The Yale Law Journal

Federal Indian Law


Legislative Constitutionalism and Federal Indian Law

Maggie Blackhawk

This Feature offers alternative strategies and visions for a less court-centered constitutionalism with a case study of federal Indian law and American colonialism—a case study that places not only Congress, but the philosophies and agency of Native people and nations at the center of our constituti…


The Power of Tribal Courts in Ongoing Environmental-Tort Litigation

Helia Bidad

The groundbreaking environmental tort-litigation across the country has overlooked the potential role of tribal courts. Using an original empirical analysis of over 300 cases, this Essay outlines tribal-court jurisdiction over environmental-tort cases in the wake of attacks on tribal sovereignty in …


Water Rights of Public Domain Allotments

Erin Rubin

This Essay argues that public domain allotments (PDAs) are Indian Country and entitled to federal reserved water rights. By comparing federal statutes creating allotments and using the Indian Canons of Construction, the Essay uses California as a case study to show that PDAs have rights to water out…


Native Voting Power: Enhancing Tribal Sovereignty in Federal Elections

Noelle N. Wyman

Restrictive voting laws not only infringe upon the rights of individual Native American citizens but also denigrate tribal sovereignty. This Note argues that to fulfill its trust obligation to tribes, Congress should require state election officials to form compacts with tribes governing the adminis…


“We Hold the Government to Its Word”: How McGirt v. Oklahoma Revives Aboriginal Title

Claire Blumenthal

McGirt’s insistence on unambiguous proof of Congress’s intent created an opening for aboriginal-title suits against the United States. By enforcing the congressional-intent requirement, McGirt cleared the sovereign immunity and preclusion bars that have stymied such suits. An overlooked Tenth Circui…


Empire States: The Coming of Dual Federalism

Gregory Ablavsky

In the standard account of federalism’s eighteenth-century origins, the Framers divided government power among two sovereigns to protect individual liberties. This Article offers an alternative history. It emphasizes that federalism was a form of centralization—a shift of authority from diffuse quas…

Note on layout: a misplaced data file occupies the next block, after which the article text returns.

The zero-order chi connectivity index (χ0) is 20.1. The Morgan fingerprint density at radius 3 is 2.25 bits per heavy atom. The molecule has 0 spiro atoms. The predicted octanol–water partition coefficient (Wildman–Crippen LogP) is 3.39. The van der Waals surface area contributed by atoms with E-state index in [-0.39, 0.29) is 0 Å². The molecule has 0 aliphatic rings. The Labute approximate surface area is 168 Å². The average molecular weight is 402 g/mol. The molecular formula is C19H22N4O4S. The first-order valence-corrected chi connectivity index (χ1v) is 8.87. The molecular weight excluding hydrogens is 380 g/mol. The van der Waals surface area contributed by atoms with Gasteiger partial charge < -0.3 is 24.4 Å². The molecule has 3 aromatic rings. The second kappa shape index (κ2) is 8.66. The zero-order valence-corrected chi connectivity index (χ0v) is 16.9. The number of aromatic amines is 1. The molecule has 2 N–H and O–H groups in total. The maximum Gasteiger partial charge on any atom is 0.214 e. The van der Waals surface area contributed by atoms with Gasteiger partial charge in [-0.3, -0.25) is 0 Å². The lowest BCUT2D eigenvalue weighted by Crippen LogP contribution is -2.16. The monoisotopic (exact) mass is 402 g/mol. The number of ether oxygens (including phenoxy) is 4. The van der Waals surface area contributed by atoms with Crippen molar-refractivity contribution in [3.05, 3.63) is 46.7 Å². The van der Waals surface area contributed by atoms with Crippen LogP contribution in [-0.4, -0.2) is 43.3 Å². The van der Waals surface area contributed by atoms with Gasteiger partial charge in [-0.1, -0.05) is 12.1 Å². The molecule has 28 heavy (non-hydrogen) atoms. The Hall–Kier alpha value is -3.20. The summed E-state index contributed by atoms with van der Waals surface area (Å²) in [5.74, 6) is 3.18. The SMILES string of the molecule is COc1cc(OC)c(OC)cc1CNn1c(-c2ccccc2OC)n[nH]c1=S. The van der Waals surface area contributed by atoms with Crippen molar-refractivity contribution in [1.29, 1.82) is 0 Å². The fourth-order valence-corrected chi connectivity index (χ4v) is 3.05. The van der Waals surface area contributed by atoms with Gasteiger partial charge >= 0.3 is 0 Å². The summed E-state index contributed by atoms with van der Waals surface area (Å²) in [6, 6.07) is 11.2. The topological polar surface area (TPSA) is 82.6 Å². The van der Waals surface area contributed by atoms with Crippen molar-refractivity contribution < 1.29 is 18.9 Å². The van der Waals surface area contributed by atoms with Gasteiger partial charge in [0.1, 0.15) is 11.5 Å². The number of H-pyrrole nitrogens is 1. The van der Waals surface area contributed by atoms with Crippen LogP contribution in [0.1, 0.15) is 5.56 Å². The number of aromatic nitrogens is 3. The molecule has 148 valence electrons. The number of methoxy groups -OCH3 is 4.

Environmental Justice and Tribal Sovereignty: Lessons from Standing Rock

Mary Kathryn Nagle

The Standing Rock protests represent the latest iteration of longstanding tribal dissent against an environmental law framework that overlooks their interests. This Essay contends that the environmental movement’s failure to advocate for the restoration of tribal sovereignty has also left intact a l…


Oral Tradition and the Kennewick Man

Cathay Y. N. Smith

In April 2016, the U.S. Army Corps of Engineers confirmedthat the ancient human body discovered in 1996 near Kennewick, Washington,often referred to as the “Kennewick Man” or “The Ancient One,” is geneticallyrelated to modern-day Native Americans. Thisconfirmation ended a twenty-year-long struggle b…


Contract and (Tribal) Jurisdiction

Matthew L.M. Fletcher

Consider two commercial contracts. The first requires customers to waive their rights to bring class actions against large businesses in favor of private arbitration. The second requires a reservation leaseholder to adjudicate disputes in tribal court. Both contracts require dispute resolution in fo…


Beyond the Indian Commerce Clause

Gregory Ablavsky

This Article uses unexamined historical sources to argues that the Indian Commerce Clause, open-ended when written, was a minor component of eighteenth-century constitutional thought. This history provides a more solid foundation for doctrinal principles derided as incoherent, and suggests more cabi…


(Re)Solving the Tribal No-Forum Conundrum: Michigan v. Bay Mills Indian Community

Matthew L.M. Fletcher

Michigan v. Bay Mills Indian Community, a dispute over a controversial off-reservation Indian casino, is the latest opportunity for the Supreme Court to address the doctrine of tribal sovereign immunity. The Court could hand Michigan a big win by broadly abrogating tribal immunity, and in turn wreak…


Lightning in the Hand: Indians and Voting Rights

Pamela S. Karlan

120 Yale L.J. 1420 (2011). 

American Indians and the Fight for Equal Voting Rights

By Laughlin McDonald

Norman, OK: University of Oklahoma Press, 2010, pp. 347. $55.00.


In Defense of Property

Kristen A. Carpenter, Sonia K. Katyal, & Angela R. Riley

118 Yale L.J. 1022 (2009).


This Article responds to an emerging view, in scholarship and popular society, that it is normatively undesirable to employ property law as a means of protecting indigenous cultural heritage. Recent critiques suggest that propertizing culture impedes the free flow of i…


Property Rights and Sacred Sites: Federal Regulatory Responses to American Indian Religious Claims on Public Land

Marcia Yablon

113 Yale L.J. 1623 (2004)

The courts and Congress have left sacred sites protection in the hands of land management agencies, and although many feared this decision would be disastrous, land agencies have actually embraced their role and sought to accommodate Indian religions and protect their sacred…